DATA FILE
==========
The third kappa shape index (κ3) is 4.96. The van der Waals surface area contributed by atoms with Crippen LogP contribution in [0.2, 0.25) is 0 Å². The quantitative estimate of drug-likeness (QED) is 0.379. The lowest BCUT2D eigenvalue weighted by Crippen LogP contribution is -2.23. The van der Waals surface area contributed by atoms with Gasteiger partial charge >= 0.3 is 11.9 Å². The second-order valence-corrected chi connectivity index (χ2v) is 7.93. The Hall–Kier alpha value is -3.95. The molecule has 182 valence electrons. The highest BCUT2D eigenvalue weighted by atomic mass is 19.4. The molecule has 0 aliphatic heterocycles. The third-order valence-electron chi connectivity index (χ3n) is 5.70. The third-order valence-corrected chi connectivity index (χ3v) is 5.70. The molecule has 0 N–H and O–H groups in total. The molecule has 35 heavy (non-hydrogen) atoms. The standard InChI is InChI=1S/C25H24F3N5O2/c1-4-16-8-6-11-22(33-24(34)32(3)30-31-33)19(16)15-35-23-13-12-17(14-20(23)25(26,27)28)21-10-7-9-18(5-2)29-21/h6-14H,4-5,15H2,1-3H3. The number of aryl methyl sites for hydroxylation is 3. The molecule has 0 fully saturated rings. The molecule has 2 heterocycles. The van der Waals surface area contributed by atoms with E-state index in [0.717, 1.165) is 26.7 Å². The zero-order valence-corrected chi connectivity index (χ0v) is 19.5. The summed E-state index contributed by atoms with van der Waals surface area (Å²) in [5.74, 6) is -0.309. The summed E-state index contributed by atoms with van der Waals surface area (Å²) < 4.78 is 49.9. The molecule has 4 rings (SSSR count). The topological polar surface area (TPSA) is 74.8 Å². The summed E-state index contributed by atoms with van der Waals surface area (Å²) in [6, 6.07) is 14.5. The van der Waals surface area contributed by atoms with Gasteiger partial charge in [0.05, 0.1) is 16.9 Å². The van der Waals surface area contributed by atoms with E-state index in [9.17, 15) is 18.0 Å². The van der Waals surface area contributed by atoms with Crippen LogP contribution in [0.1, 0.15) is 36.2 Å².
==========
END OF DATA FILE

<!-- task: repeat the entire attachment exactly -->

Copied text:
The third kappa shape index (κ3) is 4.96. The van der Waals surface area contributed by atoms with Crippen LogP contribution in [0.2, 0.25) is 0 Å². The quantitative estimate of drug-likeness (QED) is 0.379. The lowest BCUT2D eigenvalue weighted by Crippen LogP contribution is -2.23. The van der Waals surface area contributed by atoms with Gasteiger partial charge >= 0.3 is 11.9 Å². The second-order valence-corrected chi connectivity index (χ2v) is 7.93. The Hall–Kier alpha value is -3.95. The molecule has 182 valence electrons. The highest BCUT2D eigenvalue weighted by atomic mass is 19.4. The molecule has 0 aliphatic heterocycles. The third-order valence-electron chi connectivity index (χ3n) is 5.70. The third-order valence-corrected chi connectivity index (χ3v) is 5.70. The molecule has 0 N–H and O–H groups in total. The molecule has 35 heavy (non-hydrogen) atoms. The standard InChI is InChI=1S/C25H24F3N5O2/c1-4-16-8-6-11-22(33-24(34)32(3)30-31-33)19(16)15-35-23-13-12-17(14-20(23)25(26,27)28)21-10-7-9-18(5-2)29-21/h6-14H,4-5,15H2,1-3H3. The number of aryl methyl sites for hydroxylation is 3. The molecule has 0 fully saturated rings. The molecule has 2 heterocycles. The van der Waals surface area contributed by atoms with E-state index in [0.717, 1.165) is 26.7 Å². The zero-order valence-corrected chi connectivity index (χ0v) is 19.5. The summed E-state index contributed by atoms with van der Waals surface area (Å²) in [5.74, 6) is -0.309. The summed E-state index contributed by atoms with van der Waals surface area (Å²) < 4.78 is 49.9. The molecule has 4 rings (SSSR count). The topological polar surface area (TPSA) is 74.8 Å². The summed E-state index contributed by atoms with van der Waals surface area (Å²) in [6, 6.07) is 14.5. The van der Waals surface area contributed by atoms with Gasteiger partial charge in [0.05, 0.1) is 16.9 Å². The van der Waals surface area contributed by atoms with E-state index in [9.17, 15) is 18.0 Å². The van der Waals surface area contributed by atoms with Crippen LogP contribution in [0.1, 0.15) is 36.2 Å².